CUC eNews: January 22, 2019 – Issue 74
In This Issue:
- Celebrating the Anniversary of Religious Tolerance
- Meet the CUC Staff: Rev. Linda Thomson
- Lay Chaplains: Serving the Unclaimed
- Stories from the 2018 Shining Lights Nominees
- Congregational News: Unitarian Fellowship of Regina
- Reminder: Deadlines Coming Up
- Upcoming Events You Won’t Want to Miss
Celebrating the Anniversary of Religious Tolerance
On January 13, 2018, one of the world’s first statements of religious tolerance will have its 450th anniversary. In 1568, in the city of Torda, in what is now Romania, a religious gathering presided over by Unitarian King John Sigismund proclaimed:
“…In every place the preachers shall preach and explain the Gospel each according to his understanding of it, and if the congregation like it, well. If not, no one shall compel them for their souls would not be satisfied, but they shall be permitted to keep a preacher whose teaching they approve. Therefore none of the superintendents or others shall abuse the preachers, no one shall be reviled for his religion by anyone, according to the previous statutes, and it is not permitted that anyone should threaten anyone else by imprisonment or by removal from his post for his teaching. For faith is the gift of God and this comes from hearing, which hearing is by the word of God.”
Unitarianism was officially recognized for the first time in the history of the world in the Edict of Torda. And
that proclamation is the beginning of our legacy to be a spiritual tradition that resists hatred, oppression, and the narrow view that there is only one way to be faithful, to be religious, to be free.
Source: UUA – https://www.uua.org/international/torda450
Image courtesy of UUA International Office
Meet the CUC Staff: Rev. Linda Thomson
Congregational Life Lead – Central and Eastern Regions
It was 1983, when my partner and I, along with our two young daughters walked into a Unitarian Universalist congregation. We were looking for a liberal faith community where our girls could explore their understanding of faith and could in time, we hoped, ground themselves. I thought of our decision to attend and subsequently join, as an important parenting choice.
Little did I know, though, that in making that choice for our children, I was making a choice that would change just about everything about my life. I know that through my engagement with our imperfect faith tradition I’ve been challenged to question almost everything about my life. I have different friends, shop differently, read the news differently, garden differently, parent (and now grandparent) differently and I also do work that I’d have been hard-pressed to imagine 36 years ago.
In 1998, I left my job in Parks and Recreation and began working in a very part-time capacity for the then St. Lawrence District of the Unitarian Universalist Association. In 2002, with new organizational structures, I began working for the Canadian Unitarian Council. What I loved then, and still love about my work is the front row seat my work affords me. I get to work with and support people who are committed to their congregations, who believe that religion is bigger than many people believe it to be and who are willing to roll up their sleeves in service to their belief in the potential of congregational life.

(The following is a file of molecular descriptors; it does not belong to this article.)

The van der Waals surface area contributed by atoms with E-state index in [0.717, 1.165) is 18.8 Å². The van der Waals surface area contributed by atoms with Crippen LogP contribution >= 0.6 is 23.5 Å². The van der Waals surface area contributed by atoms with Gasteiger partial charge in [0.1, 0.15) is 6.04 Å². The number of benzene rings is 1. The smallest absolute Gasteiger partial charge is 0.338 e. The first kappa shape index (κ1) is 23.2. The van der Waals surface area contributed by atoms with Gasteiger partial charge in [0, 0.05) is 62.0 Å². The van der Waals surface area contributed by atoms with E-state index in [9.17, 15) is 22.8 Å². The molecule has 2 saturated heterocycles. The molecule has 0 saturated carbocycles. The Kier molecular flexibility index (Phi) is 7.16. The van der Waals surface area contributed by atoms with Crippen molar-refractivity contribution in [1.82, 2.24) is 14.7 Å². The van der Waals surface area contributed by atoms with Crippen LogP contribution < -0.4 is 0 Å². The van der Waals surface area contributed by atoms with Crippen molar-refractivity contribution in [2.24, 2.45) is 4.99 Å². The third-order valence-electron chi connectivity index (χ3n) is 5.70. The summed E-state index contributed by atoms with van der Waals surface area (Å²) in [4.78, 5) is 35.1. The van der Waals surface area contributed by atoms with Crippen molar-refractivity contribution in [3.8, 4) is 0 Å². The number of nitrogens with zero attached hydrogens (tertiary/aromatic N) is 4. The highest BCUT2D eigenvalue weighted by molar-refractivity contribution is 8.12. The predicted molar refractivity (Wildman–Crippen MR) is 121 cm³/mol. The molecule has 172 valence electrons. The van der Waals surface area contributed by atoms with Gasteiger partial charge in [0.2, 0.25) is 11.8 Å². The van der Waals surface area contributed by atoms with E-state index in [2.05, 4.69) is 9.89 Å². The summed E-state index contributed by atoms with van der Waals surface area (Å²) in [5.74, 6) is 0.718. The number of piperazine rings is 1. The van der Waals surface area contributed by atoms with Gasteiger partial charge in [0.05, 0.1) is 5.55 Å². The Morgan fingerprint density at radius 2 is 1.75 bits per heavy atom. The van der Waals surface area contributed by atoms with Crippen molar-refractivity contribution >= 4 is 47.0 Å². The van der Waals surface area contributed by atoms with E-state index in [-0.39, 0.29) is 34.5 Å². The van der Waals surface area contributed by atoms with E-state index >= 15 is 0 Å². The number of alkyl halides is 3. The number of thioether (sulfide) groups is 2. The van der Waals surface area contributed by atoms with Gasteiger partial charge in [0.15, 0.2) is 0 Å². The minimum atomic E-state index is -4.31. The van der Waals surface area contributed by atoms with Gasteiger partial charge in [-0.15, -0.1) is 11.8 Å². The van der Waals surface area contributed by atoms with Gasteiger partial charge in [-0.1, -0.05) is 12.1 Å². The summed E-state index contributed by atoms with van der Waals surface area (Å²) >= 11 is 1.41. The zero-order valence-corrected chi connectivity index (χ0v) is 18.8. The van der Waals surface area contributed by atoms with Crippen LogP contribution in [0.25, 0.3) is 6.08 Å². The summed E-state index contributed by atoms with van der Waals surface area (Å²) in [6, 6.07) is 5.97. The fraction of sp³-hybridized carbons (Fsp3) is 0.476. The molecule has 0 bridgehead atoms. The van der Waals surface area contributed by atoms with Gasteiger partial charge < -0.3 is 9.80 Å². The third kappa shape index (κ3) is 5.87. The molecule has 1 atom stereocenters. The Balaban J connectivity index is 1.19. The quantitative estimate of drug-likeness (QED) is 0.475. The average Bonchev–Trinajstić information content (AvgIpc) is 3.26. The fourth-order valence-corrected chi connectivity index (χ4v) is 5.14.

I know this isn’t easy work for people. Change is tough, every shifting understanding of what congregational life should be is tough, dealing with conflict is tough. So much of what we do in congregations is hard and it would at times seem reasonable to quit and leave. But working with people who don’t quit, who see the value even in the hard moments, who have a vision for the future is what keeps me going. I love supporting people who believe in the possibility of a wider welcome to those we don’t yet know, a more diverse membership, more justice, and more love.
In May of 2013, I was ordained to the UU ministry by my home congregation, the First Unitarian Church of Hamilton. Both of our daughters were there that day. It was a perfect conclusion to that phase of the journey.
I remain grateful to the Hamilton congregation, to my family and to a faith tradition that has given me meaningful work and a greatly enriched life.
Read More about Rev. Linda Thomson
Lay Chaplains: Serving the Unclaimed
– Judy Benger, Lay Chaplain – Unitarian Congregation in Mississauga
According to the Global News, there were 361 unclaimed bodies in Ontario in 2015. These people are mostly men and mostly over 60. The burial of individuals who pass away in Ontario and are not claimed by a family member or a friend becomes the responsibility of the municipality in which the person passed away. The amount of money available depends on the municipality. Often these people were receiving Ontario Disability Support or Ontario Works Assistance.
In Peel, ON an officiant assisting at a graveside memorial for an unclaimed person receives $75. UCM’s Board has provided funds to top up this amount to $150 for a limited number of services so that serving this population does not become a financial burden on the Lay Chaplain. Although this is less than what a Lay Chaplain in our congregation would receive for a standard memorial, I am happy to do these types of memorials. The first principle of Unitarian Universalism is to affirm and promote the inherent worth and dignity of every person. A person who has worth and dignity deserves a memorial that reflects this fact.